The work serves as a first-hand source for those studying historical sources concerning Turkish cuisine. Some of its features which interest us include:
A. The Es’âr Defteri contains: a) names of foods; b) names of foods in the commercial kitchens of the period; c) names of kitchen utensils.
B. They include the many varieties within each type of food stuff, drink or dish, and one can get an idea of what products from which cities in the Ottoman Empire were famous. There is also information on what foodstuffs came from outside the Empire.
C. They provide the weights and measures in which foodstuffs were bought and sold.
D. There is information which allows us to compare the prices of a particular foodstuff or dish with that same item today.
E. We also find information which indicates the differences in quality within a particular foodstuff, and professional tricks used to deceive the consumer.
I hope to provide more detailed information on this subject in an upcoming article, “The Importance of the 1640 Es’âr Defteri from the Standpoint of Turkish Cuisine.”
Another source of information on our culinary history is the records of the imarets (poorhouses, public soup kitchens), which were established and administered by charitable foundations (vakıf). These institutions, which held a privileged place among the Ottoman religious, cultural and social welfare institutions, were established by the sultans, or with his permission, by distinguished men of state.
When researching the imarets from the standpoint of Turkish food, the basic sources to which we look are their deeds of trust (vakfiye) of their sponsoring charitable foundations. These deeds provide detailed information on the purpose of the foundation, who shall benefit from the foundation, and foundation’s source of income.
From the imarets’ yearly accounting logs and bills, we can determine the kinds of foods cooked at the imarets, the ingredients used, the measurements used in their buying and sale, and the different foods cooked on normal days and special days such as Ramadan, the Feast of the Sacrifice etc. We can also learn who benefited from the imaret kitchens, the types of foods given to various travelers who visited them, and the various utensils which provide insight into culinary ethnography of the time.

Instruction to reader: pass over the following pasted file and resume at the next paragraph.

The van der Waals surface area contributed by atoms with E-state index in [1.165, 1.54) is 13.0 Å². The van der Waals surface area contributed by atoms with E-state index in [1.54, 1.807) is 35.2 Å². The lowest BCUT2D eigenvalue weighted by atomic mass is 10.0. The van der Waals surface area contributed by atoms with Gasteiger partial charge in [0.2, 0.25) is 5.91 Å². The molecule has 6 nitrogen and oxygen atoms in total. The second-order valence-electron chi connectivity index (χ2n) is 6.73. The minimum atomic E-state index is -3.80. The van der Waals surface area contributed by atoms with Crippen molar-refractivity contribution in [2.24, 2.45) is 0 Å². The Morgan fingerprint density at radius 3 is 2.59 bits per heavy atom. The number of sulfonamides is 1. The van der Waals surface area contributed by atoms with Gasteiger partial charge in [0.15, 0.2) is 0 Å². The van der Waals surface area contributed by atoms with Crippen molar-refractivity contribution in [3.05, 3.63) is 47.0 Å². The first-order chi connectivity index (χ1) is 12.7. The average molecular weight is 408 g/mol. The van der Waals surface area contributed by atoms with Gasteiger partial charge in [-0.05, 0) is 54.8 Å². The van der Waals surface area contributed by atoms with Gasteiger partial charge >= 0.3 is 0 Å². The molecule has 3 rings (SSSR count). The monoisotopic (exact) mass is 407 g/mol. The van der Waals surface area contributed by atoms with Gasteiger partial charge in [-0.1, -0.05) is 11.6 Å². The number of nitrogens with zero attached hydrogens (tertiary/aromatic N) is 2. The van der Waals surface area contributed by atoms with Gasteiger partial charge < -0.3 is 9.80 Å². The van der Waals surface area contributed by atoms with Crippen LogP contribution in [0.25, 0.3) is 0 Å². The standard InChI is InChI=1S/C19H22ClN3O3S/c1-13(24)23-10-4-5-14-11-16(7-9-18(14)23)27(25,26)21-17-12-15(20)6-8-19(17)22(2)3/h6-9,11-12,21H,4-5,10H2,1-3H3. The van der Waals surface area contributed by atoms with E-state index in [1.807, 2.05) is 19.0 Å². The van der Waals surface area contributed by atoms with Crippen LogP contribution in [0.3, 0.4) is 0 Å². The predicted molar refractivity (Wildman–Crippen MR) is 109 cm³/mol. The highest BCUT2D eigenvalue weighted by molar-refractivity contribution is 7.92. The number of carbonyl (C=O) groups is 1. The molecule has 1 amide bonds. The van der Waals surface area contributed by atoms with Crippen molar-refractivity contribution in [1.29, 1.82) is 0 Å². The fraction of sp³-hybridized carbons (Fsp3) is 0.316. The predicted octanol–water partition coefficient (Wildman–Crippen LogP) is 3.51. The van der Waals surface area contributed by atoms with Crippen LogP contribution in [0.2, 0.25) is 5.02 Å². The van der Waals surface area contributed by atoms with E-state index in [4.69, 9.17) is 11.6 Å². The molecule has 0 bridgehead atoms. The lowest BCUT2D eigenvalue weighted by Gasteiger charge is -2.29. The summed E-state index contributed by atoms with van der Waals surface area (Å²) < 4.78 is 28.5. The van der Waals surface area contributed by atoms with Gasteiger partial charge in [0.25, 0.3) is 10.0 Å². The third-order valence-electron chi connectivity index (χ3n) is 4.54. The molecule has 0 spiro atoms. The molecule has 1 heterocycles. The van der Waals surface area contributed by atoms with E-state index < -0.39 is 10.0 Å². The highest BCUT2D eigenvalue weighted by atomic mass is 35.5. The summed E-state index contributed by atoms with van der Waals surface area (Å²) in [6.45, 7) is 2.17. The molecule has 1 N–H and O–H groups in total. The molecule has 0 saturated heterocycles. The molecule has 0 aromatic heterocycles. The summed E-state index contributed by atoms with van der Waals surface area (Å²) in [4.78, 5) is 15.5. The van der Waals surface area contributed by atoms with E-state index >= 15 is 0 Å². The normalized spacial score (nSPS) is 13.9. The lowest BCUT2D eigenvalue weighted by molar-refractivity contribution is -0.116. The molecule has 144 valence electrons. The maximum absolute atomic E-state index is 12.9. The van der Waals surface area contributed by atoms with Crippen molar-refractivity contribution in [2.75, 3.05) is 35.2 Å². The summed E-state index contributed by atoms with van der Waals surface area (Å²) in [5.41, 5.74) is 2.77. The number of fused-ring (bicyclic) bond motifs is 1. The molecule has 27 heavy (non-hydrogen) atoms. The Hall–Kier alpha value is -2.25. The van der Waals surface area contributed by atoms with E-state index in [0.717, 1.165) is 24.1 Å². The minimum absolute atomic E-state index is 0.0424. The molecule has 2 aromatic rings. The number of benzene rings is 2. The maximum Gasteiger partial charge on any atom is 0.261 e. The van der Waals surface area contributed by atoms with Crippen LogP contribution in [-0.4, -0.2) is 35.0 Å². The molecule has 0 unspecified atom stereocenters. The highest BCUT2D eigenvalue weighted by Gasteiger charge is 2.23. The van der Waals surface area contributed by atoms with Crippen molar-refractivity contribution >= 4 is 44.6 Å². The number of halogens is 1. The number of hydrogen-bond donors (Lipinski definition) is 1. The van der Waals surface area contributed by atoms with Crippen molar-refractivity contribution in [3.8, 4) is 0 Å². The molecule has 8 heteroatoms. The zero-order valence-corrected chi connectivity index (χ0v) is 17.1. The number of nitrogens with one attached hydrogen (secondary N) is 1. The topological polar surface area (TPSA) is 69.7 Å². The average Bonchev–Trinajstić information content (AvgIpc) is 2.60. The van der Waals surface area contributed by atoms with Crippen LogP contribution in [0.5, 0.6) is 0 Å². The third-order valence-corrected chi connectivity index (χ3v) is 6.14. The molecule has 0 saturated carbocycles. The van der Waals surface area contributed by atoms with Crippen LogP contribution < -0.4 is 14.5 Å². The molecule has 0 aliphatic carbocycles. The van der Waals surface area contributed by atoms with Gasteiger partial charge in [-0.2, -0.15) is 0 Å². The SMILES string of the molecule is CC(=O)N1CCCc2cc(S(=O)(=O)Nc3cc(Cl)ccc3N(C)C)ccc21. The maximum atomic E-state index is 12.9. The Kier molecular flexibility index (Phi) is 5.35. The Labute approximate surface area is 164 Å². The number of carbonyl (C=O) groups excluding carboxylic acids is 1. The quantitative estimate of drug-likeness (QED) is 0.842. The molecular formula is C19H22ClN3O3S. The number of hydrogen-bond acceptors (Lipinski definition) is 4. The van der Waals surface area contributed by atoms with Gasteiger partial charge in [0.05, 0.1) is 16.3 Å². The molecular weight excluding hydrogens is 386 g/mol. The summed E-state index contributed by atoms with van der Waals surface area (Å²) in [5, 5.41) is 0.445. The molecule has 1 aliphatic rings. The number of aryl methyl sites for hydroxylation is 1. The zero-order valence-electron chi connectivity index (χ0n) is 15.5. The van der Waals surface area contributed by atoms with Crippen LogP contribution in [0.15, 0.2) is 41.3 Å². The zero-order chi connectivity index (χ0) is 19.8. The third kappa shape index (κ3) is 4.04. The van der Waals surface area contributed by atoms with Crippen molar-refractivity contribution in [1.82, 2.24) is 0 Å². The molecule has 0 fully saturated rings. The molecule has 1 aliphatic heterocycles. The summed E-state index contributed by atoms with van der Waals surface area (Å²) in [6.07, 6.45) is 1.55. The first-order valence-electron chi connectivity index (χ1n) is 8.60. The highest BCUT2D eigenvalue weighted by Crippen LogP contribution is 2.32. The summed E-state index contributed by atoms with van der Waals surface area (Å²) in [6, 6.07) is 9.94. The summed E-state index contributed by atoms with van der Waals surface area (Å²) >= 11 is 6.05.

The article, “Studies of the Establishment and Functioning of the İmaret Facilities in the Ottoman Empire from the Standpoint of the Formation and Development of the City” by the late historian Prof. Ömer Lütfi Barkan, (3) clearly illustrates just how important these documents are in the study of Turkish cuisine.
This excerpt from the abovementioned article tells what foods were served to travelers at the guest house (tâbhane) of the Fatih İmaret:
“According to the charter of the foundation, it is assured that everyone, rich or poor, will be met with a smiling face and respect, and travelers who are fatigued from the hardships of travel will be allowed to stay at the imaret’s guest house for three days to relax and regain their strength, being provided free of charge with whatever necessary for that purpose, as well as feed and stables for their animals; and that the registered guests will be served delicious foods.
“It is worthy of note that every newly arrived guest was immediately given 50 dirhems of strained honey and 100 dirhems of fodla (a coarse whole wheat bread) to satisfy their hunber; and those guests deemed “of high standing” would also receive a two-akçe bowl ofpaça (goat or lamg’s feet). Every year preserves made from 50 okkas of squash, half a kantar of honey and a certain amount of cinnamon were given to the guests, and each year 80 crocks of pickled grapes, 3000 pickled eggplants and 6 kantar of pickled onions were served to guests (such as the learned and religious devotees).” (4)
Estate (Tereke / Muhallefat) Records
One genre of records in the Ottoman archives are the muhallefat records. In Ottoman administration and financial terminology, the word muhallefat referred to any goods, items and money left behind by the deceased, i.e. his/her estate. Estate documents refer to any documents related to this subject. (5)
The estate records should not be seen merely as documents revealing the Ottoman economy and social history. The items listed in these documents and their variety, clearly illustrate the richness of Turkish culture.
The significance of estate records to the subject at hand is that they document the materials used in Turkish kitchens. The kitchen utensils, foodstuffs and animals which occur in these records shed valuable light on the Turkish diet.